The securitization of the COVID-19 pandemic in Europe, Asia, and Oceania: Mixes of imbalanced securitizing narratives and measures

Dionysios Stivas*, Krzysztof Sliwinski

*Corresponding author for this work

Research output: Contribution to journalJournal articlepeer-review

Abstract

Governments across the world resorted to different forms of narratives and measures to manage the COVID-19 pandemic. This study observed the responses of six administrations (China, Sweden, UK, Hong Kong, Taiwan, and New Zealand) through the lenses of the securitization theory as complemented with tailor-made methodological tools. Introducing the concept of the ‘securitization gap’ between the securitizing narratives’ intensity and the securitizing measures’ stringency this study argues that a consistency between the rhetoric’s intensity and measures’ severity did not impact the governments’ capacity to manage the COVID-19 outbreak. Further, this study finds a relation between the stringency of the securitizing measures and the management of COVID-19. Administrations that resorted to severe forms of securitization managed to spare more lives from the virus than administrations that did not enforce stringent securitizing tactics. Lastly, this study argues that the agreement of the general public with the securitizing narratives and the securitizing measures did not drastically influence the COVID-19 fatalities in the concerned case studies.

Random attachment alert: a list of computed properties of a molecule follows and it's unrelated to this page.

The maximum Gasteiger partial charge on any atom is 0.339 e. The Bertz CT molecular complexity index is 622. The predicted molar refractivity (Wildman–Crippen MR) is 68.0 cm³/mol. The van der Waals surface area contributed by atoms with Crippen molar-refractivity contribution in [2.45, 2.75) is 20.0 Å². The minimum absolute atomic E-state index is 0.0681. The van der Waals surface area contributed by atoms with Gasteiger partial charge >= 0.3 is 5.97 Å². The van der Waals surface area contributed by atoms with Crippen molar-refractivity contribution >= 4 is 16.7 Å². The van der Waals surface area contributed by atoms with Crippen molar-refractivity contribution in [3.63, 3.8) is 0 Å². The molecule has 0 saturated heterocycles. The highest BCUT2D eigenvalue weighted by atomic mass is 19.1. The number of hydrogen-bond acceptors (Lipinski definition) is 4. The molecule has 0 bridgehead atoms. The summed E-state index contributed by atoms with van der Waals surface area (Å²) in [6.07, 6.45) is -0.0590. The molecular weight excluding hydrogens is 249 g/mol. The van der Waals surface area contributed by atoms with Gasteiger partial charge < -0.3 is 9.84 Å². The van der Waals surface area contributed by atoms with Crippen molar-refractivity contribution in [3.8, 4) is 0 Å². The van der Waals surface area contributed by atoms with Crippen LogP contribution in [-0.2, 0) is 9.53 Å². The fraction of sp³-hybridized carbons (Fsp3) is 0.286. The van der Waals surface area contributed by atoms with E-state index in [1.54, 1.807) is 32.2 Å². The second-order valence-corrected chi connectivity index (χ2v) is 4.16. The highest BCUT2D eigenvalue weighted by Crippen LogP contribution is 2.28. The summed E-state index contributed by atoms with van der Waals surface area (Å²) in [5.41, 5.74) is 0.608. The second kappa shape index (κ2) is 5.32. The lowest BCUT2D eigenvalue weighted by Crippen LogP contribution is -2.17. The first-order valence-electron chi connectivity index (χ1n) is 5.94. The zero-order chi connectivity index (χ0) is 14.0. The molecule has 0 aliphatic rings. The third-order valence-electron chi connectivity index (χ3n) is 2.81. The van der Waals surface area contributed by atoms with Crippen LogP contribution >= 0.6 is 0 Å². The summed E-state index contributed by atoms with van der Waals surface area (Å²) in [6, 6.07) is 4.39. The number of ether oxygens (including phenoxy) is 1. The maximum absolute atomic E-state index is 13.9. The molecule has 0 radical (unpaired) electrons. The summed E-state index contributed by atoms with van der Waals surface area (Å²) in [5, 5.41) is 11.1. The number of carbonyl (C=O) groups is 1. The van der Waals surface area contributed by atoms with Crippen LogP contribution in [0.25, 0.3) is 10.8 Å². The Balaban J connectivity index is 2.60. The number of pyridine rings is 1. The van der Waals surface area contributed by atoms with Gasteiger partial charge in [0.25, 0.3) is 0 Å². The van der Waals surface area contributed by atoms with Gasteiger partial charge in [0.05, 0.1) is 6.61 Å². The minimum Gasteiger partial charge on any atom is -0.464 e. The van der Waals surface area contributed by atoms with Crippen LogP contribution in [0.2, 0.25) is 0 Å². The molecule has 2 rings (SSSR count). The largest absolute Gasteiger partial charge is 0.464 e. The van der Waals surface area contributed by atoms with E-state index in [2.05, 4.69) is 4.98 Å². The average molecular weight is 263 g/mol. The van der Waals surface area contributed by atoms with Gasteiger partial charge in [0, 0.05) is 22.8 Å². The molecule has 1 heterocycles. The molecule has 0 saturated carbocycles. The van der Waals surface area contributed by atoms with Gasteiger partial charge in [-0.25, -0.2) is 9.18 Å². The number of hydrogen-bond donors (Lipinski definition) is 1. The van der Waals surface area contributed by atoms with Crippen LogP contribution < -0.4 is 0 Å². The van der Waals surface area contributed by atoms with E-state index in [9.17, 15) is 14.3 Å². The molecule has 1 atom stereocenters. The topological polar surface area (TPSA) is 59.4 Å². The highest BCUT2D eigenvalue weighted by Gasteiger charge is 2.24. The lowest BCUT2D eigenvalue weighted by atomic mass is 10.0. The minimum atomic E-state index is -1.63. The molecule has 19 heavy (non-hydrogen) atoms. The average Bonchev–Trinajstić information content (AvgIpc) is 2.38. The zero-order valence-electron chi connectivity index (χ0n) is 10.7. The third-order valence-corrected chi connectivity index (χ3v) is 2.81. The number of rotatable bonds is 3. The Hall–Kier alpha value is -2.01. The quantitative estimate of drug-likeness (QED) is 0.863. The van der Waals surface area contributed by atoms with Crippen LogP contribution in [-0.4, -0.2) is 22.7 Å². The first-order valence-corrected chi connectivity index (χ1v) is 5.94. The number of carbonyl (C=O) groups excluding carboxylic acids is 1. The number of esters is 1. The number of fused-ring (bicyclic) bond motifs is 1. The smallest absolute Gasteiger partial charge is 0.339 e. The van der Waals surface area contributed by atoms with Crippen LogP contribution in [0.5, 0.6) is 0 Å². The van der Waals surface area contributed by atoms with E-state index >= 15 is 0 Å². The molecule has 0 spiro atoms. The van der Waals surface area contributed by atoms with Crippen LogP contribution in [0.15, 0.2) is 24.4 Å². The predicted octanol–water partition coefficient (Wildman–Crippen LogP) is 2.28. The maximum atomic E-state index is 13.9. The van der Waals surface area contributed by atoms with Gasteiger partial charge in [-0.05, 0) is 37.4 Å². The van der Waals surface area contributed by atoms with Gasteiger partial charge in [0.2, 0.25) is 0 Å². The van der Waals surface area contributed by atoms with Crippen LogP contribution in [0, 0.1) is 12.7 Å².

Original languageEnglish
Number of pages19
JournalStosunki Miedzynarodowe - International Relations
Volume3
Issue number16
DOIs
Publication statusE-pub ahead of print - 21 Nov 2023

Scopus Subject Areas

  • Political Science and International Relations

User-Defined Keywords

  • COVID-19
  • Securitization
  • Pandemic
  • Health Policy
  • Narratives

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